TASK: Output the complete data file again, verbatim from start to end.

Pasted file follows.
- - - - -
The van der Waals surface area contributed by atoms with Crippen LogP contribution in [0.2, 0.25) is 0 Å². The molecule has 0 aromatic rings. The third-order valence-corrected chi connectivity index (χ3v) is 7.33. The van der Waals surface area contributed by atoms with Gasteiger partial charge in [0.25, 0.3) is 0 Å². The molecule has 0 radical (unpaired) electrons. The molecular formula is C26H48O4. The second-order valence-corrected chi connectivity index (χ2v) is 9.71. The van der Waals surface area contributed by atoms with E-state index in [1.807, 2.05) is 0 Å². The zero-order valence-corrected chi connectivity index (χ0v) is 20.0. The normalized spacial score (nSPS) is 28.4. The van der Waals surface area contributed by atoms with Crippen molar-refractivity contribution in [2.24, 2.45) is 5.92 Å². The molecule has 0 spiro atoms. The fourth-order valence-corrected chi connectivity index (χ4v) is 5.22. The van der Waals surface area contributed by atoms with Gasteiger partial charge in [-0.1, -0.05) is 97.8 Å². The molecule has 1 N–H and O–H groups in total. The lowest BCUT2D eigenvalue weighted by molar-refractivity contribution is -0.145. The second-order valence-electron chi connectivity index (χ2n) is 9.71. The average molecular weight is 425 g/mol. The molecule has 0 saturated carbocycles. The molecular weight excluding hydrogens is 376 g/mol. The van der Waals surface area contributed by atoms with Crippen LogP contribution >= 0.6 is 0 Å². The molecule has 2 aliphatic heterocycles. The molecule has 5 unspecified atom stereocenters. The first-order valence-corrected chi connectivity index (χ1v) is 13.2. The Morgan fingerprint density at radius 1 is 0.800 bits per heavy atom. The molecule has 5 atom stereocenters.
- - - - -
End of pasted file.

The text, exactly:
The van der Waals surface area contributed by atoms with Crippen LogP contribution in [0.2, 0.25) is 0 Å². The molecule has 0 aromatic rings. The third-order valence-corrected chi connectivity index (χ3v) is 7.33. The van der Waals surface area contributed by atoms with Gasteiger partial charge in [0.25, 0.3) is 0 Å². The molecule has 0 radical (unpaired) electrons. The molecular formula is C26H48O4. The second-order valence-corrected chi connectivity index (χ2v) is 9.71. The van der Waals surface area contributed by atoms with E-state index in [1.807, 2.05) is 0 Å². The zero-order valence-corrected chi connectivity index (χ0v) is 20.0. The normalized spacial score (nSPS) is 28.4. The van der Waals surface area contributed by atoms with Crippen molar-refractivity contribution in [2.24, 2.45) is 5.92 Å². The molecule has 0 spiro atoms. The fourth-order valence-corrected chi connectivity index (χ4v) is 5.22. The van der Waals surface area contributed by atoms with Gasteiger partial charge in [-0.1, -0.05) is 97.8 Å². The molecule has 1 N–H and O–H groups in total. The lowest BCUT2D eigenvalue weighted by molar-refractivity contribution is -0.145. The second-order valence-electron chi connectivity index (χ2n) is 9.71. The average molecular weight is 425 g/mol. The molecule has 0 saturated carbocycles. The molecular weight excluding hydrogens is 376 g/mol. The van der Waals surface area contributed by atoms with Crippen LogP contribution >= 0.6 is 0 Å². The molecule has 2 aliphatic heterocycles. The molecule has 5 unspecified atom stereocenters. The first-order valence-corrected chi connectivity index (χ1v) is 13.2. The Morgan fingerprint density at radius 1 is 0.800 bits per heavy atom. The molecule has 5 atom stereocenters.